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Introduction
A Series of Colored Patches
Painting in Reserve
Layering the Paint
Setting the Scene
The Role of Underdrawing
Rhythm of Execution
Fully Realized from the Start
Integrating the Ground - Cézanne
Integrating the Ground - Pissarro
 
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Integrating the Ground - Cézanne


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The ground, that is, the base coat of color on the canvas, can also be an essential building block in the composition. In fact, the ground is sometimes as fundamental as an underdrawing in its ultimate influence on the composition. In several paintings from 1881 Cézanne integrates the ground into the final composition. In some of the paintings he uses it quite extensively, while in others it plays a subtle but essential role as a color. Perhaps his most obvious use of this technique is in Turning Road, Auvers-sur-Oise (c. 1881). The flickering highlights throughout the painting are the light, cream-colored ground left entirely uncovered by paint. These numerous unpainted passages are similar in size and shape to the applied brush marks, thus appearing as marks themselves.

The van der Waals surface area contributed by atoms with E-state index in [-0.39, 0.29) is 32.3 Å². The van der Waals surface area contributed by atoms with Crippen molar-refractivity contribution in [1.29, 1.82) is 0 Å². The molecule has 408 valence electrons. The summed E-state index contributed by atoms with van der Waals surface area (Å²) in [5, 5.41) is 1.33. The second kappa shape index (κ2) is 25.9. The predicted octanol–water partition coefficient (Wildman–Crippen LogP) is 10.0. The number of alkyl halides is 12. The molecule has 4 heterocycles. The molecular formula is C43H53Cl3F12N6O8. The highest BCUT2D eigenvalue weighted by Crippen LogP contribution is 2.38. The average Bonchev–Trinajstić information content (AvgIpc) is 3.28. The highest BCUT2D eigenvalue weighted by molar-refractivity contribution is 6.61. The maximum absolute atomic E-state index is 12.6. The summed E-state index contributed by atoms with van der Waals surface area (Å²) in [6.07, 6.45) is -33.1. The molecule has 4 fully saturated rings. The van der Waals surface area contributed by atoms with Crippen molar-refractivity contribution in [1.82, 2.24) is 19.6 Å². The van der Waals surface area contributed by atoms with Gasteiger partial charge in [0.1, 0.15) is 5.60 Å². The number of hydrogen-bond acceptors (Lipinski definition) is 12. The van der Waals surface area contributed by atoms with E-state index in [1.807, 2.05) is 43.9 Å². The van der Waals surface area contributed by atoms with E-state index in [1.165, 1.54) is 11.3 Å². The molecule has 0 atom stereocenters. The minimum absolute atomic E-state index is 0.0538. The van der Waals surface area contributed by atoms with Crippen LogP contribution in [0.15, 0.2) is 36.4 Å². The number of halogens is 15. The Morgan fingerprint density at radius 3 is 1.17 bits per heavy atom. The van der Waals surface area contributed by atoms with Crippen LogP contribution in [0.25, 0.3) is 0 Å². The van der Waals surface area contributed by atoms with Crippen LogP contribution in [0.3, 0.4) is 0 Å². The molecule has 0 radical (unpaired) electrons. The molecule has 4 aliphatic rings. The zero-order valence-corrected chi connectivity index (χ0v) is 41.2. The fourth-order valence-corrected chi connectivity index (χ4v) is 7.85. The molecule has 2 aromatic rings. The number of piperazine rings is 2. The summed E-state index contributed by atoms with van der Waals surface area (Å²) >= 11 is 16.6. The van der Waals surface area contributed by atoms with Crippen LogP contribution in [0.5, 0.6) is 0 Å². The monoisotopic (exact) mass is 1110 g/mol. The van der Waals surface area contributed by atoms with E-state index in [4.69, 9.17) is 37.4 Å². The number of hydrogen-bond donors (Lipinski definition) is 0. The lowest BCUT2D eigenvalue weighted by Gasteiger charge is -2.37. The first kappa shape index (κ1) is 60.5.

In Bridge and Dam, Pontoise (1881) Cézanne integrates the ground into the final composition in a more restrained way. Some of the trees and shrubs evidence these discrete, clipped flashes of ground, again appearing as much like marks as the neighboring strokes of paint. Cézanne used varied facture in this painting, placing washes down in some passages and then painting more thickly on top of those. Yet even in these washes the ground shows through, although in a more atmospheric, muted way.